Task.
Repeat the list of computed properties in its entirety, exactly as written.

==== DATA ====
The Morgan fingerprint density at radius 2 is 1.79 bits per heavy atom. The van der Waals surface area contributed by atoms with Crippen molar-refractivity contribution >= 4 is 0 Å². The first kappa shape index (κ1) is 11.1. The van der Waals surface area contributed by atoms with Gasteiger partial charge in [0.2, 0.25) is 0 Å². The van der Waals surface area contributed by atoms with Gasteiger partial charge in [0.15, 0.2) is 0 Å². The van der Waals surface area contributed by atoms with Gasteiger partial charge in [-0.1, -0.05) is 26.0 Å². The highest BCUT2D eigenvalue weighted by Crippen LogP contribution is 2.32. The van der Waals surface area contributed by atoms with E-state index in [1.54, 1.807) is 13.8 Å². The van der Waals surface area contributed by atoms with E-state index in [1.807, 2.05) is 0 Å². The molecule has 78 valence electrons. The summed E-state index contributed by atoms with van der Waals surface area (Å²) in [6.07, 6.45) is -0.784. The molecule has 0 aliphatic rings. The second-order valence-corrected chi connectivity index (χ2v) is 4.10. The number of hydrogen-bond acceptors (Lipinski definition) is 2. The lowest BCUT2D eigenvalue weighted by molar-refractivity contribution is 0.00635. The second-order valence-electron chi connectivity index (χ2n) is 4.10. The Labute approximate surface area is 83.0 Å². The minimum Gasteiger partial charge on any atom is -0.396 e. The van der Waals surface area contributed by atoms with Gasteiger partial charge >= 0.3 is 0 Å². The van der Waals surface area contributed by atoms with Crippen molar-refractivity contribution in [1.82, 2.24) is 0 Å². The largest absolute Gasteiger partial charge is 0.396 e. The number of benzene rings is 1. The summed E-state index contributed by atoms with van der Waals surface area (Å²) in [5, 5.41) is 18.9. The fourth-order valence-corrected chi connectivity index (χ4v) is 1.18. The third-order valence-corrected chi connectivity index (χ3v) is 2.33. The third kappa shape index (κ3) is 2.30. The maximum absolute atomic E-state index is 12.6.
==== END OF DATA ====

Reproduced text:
The Morgan fingerprint density at radius 2 is 1.79 bits per heavy atom. The van der Waals surface area contributed by atoms with Crippen molar-refractivity contribution >= 4 is 0 Å². The first kappa shape index (κ1) is 11.1. The van der Waals surface area contributed by atoms with Gasteiger partial charge in [0.2, 0.25) is 0 Å². The van der Waals surface area contributed by atoms with Gasteiger partial charge in [0.15, 0.2) is 0 Å². The van der Waals surface area contributed by atoms with Gasteiger partial charge in [-0.1, -0.05) is 26.0 Å². The highest BCUT2D eigenvalue weighted by Crippen LogP contribution is 2.32. The van der Waals surface area contributed by atoms with E-state index in [1.54, 1.807) is 13.8 Å². The van der Waals surface area contributed by atoms with E-state index in [1.807, 2.05) is 0 Å². The molecule has 78 valence electrons. The summed E-state index contributed by atoms with van der Waals surface area (Å²) in [6.07, 6.45) is -0.784. The molecule has 0 aliphatic rings. The second-order valence-corrected chi connectivity index (χ2v) is 4.10. The number of hydrogen-bond acceptors (Lipinski definition) is 2. The lowest BCUT2D eigenvalue weighted by molar-refractivity contribution is 0.00635. The second-order valence-electron chi connectivity index (χ2n) is 4.10. The Labute approximate surface area is 83.0 Å². The minimum Gasteiger partial charge on any atom is -0.396 e. The van der Waals surface area contributed by atoms with Gasteiger partial charge >= 0.3 is 0 Å². The van der Waals surface area contributed by atoms with Crippen molar-refractivity contribution in [1.82, 2.24) is 0 Å². The largest absolute Gasteiger partial charge is 0.396 e. The number of benzene rings is 1. The summed E-state index contributed by atoms with van der Waals surface area (Å²) in [5, 5.41) is 18.9. The fourth-order valence-corrected chi connectivity index (χ4v) is 1.18. The third-order valence-corrected chi connectivity index (χ3v) is 2.33. The third kappa shape index (κ3) is 2.30. The maximum absolute atomic E-state index is 12.6.